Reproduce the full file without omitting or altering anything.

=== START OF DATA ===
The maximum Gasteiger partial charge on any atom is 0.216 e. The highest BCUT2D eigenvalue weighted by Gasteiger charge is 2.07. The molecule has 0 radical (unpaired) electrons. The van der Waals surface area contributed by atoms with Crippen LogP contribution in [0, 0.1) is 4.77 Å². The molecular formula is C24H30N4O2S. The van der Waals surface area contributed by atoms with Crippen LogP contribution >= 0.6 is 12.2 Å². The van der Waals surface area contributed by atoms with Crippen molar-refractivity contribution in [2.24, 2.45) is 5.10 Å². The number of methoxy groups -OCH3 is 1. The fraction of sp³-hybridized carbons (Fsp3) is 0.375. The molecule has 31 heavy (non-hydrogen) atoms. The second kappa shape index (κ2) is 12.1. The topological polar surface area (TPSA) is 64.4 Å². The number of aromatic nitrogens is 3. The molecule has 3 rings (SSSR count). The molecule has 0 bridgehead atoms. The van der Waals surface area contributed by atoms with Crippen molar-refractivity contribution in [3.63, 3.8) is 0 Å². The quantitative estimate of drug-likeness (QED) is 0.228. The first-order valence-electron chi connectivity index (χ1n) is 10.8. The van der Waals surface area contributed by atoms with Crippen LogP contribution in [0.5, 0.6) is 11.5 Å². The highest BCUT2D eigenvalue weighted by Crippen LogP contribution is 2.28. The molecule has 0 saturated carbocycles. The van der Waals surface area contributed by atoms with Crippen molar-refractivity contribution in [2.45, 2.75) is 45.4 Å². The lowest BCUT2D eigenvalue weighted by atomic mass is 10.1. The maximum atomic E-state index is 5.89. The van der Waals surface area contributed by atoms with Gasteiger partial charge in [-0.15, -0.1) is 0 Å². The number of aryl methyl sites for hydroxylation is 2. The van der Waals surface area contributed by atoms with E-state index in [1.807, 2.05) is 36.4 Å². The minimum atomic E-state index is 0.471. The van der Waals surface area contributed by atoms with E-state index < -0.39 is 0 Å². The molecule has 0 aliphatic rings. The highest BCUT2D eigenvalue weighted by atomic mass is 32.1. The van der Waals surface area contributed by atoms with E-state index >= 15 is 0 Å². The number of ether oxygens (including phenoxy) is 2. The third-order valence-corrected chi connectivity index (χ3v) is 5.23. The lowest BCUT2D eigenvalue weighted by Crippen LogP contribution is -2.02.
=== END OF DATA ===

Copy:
The maximum Gasteiger partial charge on any atom is 0.216 e. The highest BCUT2D eigenvalue weighted by Gasteiger charge is 2.07. The molecule has 0 radical (unpaired) electrons. The van der Waals surface area contributed by atoms with Crippen LogP contribution in [0, 0.1) is 4.77 Å². The molecular formula is C24H30N4O2S. The van der Waals surface area contributed by atoms with Crippen LogP contribution >= 0.6 is 12.2 Å². The van der Waals surface area contributed by atoms with Crippen molar-refractivity contribution in [2.24, 2.45) is 5.10 Å². The number of methoxy groups -OCH3 is 1. The fraction of sp³-hybridized carbons (Fsp3) is 0.375. The molecule has 31 heavy (non-hydrogen) atoms. The second kappa shape index (κ2) is 12.1. The topological polar surface area (TPSA) is 64.4 Å². The number of aromatic nitrogens is 3. The molecule has 3 rings (SSSR count). The molecule has 0 bridgehead atoms. The van der Waals surface area contributed by atoms with Crippen molar-refractivity contribution in [3.63, 3.8) is 0 Å². The quantitative estimate of drug-likeness (QED) is 0.228. The first-order valence-electron chi connectivity index (χ1n) is 10.8. The van der Waals surface area contributed by atoms with Crippen LogP contribution in [0.5, 0.6) is 11.5 Å². The highest BCUT2D eigenvalue weighted by Crippen LogP contribution is 2.28. The molecule has 0 saturated carbocycles. The van der Waals surface area contributed by atoms with Crippen molar-refractivity contribution in [2.45, 2.75) is 45.4 Å². The lowest BCUT2D eigenvalue weighted by atomic mass is 10.1. The maximum atomic E-state index is 5.89. The van der Waals surface area contributed by atoms with Gasteiger partial charge in [-0.15, -0.1) is 0 Å². The number of aryl methyl sites for hydroxylation is 2. The van der Waals surface area contributed by atoms with E-state index in [1.807, 2.05) is 36.4 Å². The minimum atomic E-state index is 0.471. The van der Waals surface area contributed by atoms with E-state index < -0.39 is 0 Å². The molecule has 0 aliphatic rings. The highest BCUT2D eigenvalue weighted by atomic mass is 32.1. The van der Waals surface area contributed by atoms with E-state index >= 15 is 0 Å². The number of ether oxygens (including phenoxy) is 2. The third-order valence-corrected chi connectivity index (χ3v) is 5.23. The lowest BCUT2D eigenvalue weighted by Crippen LogP contribution is -2.02.